Alias, Episode Reviews, TV

ALIAS 3×17: ‘The Frame’ (TV Review)

If the problem with Taken lay in how bland and rote the narrative plotting around the Rambaldi mythology felt as the series attempted to combine it with character work, The Frame works by and large in how to fuse those elements together effectively.

This is not a top tier Rambaldi mytharc episode, nor indeed a great episode of Alias, but it does two things well: it advances the Rambaldi enigma just enough to intrigue the audience and further us deeper into new territory, and it weaves the machinations of Lauren (and more of a background Sark) into the ongoing, steady revival of Sydney & Vaughn’s relationship without them drowning out everything else in the story, as was the case in After Six. Though some of the twists here stretch some level of credulity, particularly the Reed family dynamic, it nonetheless has fun playing with Lauren covering up her duplicity as opposed to be it being something of a laborious burden around the series’ neck, as it was already swiftly in danger of becoming.

Alongside this, writer Crystal Nix Hines has great fun in transforming the Rambaldi mythology into a gigantic treasure hunt to a degree we haven’t previously found. The crystals hidden in the ocean which serve as a map to how to open the Rambaldi box is all very Indiana Jones, arguably another key touchstone for Alias’ conspiracy and revisionist history, but it is given appropriate space to indulge this kind of pulp adventure serial storytelling in a way Full Disclosure, which saw Syd & Andrian Lazarey undergoing their own Indy-style Rambaldi hunt, didn’t have the time or space to do. There could be an entire spin-off comic series about Syd/Julia’s hunt across the globe for the Rambaldi keys in that episode but we never get it. The Frame indulges those same aspirations to have the Rambaldi mythos a continued hunt for literal buried treasure and the exposure of secrets.

It is a relatively functional episode of Alias, again transitory in how it moves characters and storylines from A to B, but The Frame is certainly more assured in the B-movie storytelling it indulges.

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Film, Mission Impossible, Reviews

MISSION IMPOSSIBLE: FALLOUT is the most thrilling, bravura entry in the franchise yet

Given the stature and prowess of the Mission Impossible franchise, the sixth movie is not likely to bring the curtain down on this series, but were Fallout to be the swansong for Tom Cruise as Ethan Hunt, it would quite honestly be a perfect way to bow out.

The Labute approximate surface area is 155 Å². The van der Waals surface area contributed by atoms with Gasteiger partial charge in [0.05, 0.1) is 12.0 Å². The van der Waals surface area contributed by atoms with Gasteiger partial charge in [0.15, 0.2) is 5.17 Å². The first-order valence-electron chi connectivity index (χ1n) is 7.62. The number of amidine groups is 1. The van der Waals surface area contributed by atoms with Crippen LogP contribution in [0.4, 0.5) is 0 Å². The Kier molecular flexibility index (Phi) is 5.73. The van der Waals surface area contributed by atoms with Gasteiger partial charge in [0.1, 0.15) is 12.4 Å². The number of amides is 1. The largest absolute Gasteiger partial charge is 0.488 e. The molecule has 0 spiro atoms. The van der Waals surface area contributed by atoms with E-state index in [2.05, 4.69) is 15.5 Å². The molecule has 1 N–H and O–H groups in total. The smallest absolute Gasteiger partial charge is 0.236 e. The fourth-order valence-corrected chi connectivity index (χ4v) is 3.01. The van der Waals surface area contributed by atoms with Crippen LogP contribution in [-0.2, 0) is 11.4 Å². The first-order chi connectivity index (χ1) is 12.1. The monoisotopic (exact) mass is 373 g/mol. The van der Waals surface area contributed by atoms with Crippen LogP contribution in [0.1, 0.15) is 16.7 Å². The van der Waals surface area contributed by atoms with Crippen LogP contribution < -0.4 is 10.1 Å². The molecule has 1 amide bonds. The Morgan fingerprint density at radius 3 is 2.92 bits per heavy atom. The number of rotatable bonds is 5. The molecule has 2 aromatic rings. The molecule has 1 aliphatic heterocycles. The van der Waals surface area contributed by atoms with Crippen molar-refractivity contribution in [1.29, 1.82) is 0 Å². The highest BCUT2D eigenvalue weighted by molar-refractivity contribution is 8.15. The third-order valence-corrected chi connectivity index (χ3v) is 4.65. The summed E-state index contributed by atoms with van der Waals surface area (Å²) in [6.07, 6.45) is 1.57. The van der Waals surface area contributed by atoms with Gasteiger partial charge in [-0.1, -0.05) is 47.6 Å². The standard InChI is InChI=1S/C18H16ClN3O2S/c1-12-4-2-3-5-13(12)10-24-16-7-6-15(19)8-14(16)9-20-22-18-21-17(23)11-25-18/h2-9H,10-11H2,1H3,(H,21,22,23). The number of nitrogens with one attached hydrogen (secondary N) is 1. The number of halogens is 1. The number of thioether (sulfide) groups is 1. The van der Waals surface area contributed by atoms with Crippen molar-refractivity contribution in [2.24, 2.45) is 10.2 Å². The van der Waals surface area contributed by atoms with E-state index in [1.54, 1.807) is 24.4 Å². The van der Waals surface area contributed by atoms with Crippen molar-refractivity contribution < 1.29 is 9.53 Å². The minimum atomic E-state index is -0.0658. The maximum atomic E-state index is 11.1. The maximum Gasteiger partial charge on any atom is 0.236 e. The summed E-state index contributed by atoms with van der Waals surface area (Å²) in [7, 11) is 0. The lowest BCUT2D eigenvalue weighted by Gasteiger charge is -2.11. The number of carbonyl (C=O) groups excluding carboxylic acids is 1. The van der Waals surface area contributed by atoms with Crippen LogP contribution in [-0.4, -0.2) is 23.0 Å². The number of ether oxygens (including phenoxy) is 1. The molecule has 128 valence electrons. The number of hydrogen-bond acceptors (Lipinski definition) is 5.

Everything about Fallout has the sense of an ending. Christopher McQuarrie’s second film as writer/director does numerous things. It fully transforms Mission Impossible, in its twilight years, into his personal baby, on which he stamps his mark in a way not seen since Brian De Palma’s original 1996 adaptation of the 1960’s original TV show.

Fallout is not just a direct sequel to Rogue Nation, despite being the first Mission Impossible film to pick up where the previous one left off, but it also works to tie together from a storytelling perspective every film from Mission Impossible III onwards, while thematically reaching back to John Woo’s derided Mission Impossible II. It teaches a film like James Bond movie Spectre, which retroactively attempted to link Daniel Craig’s 007 into a string of continuity, how it’s done.

Mission Impossible: Fallout might just also boast some of the most intense, robust and powerful sequences of the entire franchise. This is doubly surprising given just how much of it doesn’t even feel like a Mission Impossible film at all.

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Essays, TV

WESTWORLD: The Ongoing Struggle with Non-Linear Storytelling

People, it seems, are struggling with Westworld.

While there is some evidence to suggest a drop in viewership across Season 2 of HBO’s new televisual powerhouse, the conversation is less about the threat of Westworld coming to an end—particularly given Season 3 is already a certainty—but rather why certain people are considering checking out of Jonathan & Lisa-Joy Nolan’s magnum opus.

The main reason appears to be how Season 2 has structured its narrative, or more appropriately ‘narratives’. Season 1 of Westworld left ambiguity between time periods given the mystery of the Man in Black, allowing the audience to question at what point certain storylines involving characters in the park was taking place, but Season 2 has thrown the storytelling ball up in the air to continue the narrative in a fascinating, non-linear fashion. It’s hard to think of a TV show which has experimented so resolutely with time, where pieces fit together in a convoluted mosaic of a tale. Even Lost at its most twisty, deploying ‘snakes in the mailbox’, can’t reach Westworld Season 2 for such complicated plot entanglement.

For some, however, are the writers simply going too far?

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